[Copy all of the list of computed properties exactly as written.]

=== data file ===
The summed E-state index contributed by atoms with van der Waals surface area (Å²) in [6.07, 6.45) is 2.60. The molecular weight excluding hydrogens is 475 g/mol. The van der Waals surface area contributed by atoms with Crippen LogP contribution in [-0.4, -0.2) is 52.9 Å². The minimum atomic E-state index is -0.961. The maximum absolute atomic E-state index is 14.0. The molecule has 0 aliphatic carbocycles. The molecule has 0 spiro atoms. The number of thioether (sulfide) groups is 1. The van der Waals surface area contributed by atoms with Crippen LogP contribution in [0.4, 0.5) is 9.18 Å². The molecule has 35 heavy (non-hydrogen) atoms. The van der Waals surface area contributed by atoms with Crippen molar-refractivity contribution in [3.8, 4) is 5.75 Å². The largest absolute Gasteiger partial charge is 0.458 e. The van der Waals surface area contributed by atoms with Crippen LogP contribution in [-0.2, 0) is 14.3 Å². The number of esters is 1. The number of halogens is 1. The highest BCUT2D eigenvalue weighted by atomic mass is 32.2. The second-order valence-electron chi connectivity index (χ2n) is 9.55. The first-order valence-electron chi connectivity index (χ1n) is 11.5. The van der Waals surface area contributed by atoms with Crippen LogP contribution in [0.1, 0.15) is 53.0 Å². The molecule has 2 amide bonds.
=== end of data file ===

The summed E-state index contributed by atoms with van der Waals surface area (Å²) in [6.07, 6.45) is 2.60. The molecular weight excluding hydrogens is 475 g/mol. The van der Waals surface area contributed by atoms with Crippen LogP contribution in [-0.4, -0.2) is 52.9 Å². The minimum atomic E-state index is -0.961. The maximum absolute atomic E-state index is 14.0. The molecule has 0 aliphatic carbocycles. The molecule has 0 spiro atoms. The number of thioether (sulfide) groups is 1. The van der Waals surface area contributed by atoms with Crippen LogP contribution in [0.4, 0.5) is 9.18 Å². The molecule has 35 heavy (non-hydrogen) atoms. The van der Waals surface area contributed by atoms with Crippen molar-refractivity contribution in [3.8, 4) is 5.75 Å². The largest absolute Gasteiger partial charge is 0.458 e. The van der Waals surface area contributed by atoms with Crippen LogP contribution in [-0.2, 0) is 14.3 Å². The number of esters is 1. The number of halogens is 1. The highest BCUT2D eigenvalue weighted by atomic mass is 32.2. The second-order valence-electron chi connectivity index (χ2n) is 9.55. The first-order valence-electron chi connectivity index (χ1n) is 11.5. The van der Waals surface area contributed by atoms with Crippen LogP contribution in [0.1, 0.15) is 53.0 Å². The molecule has 2 amide bonds.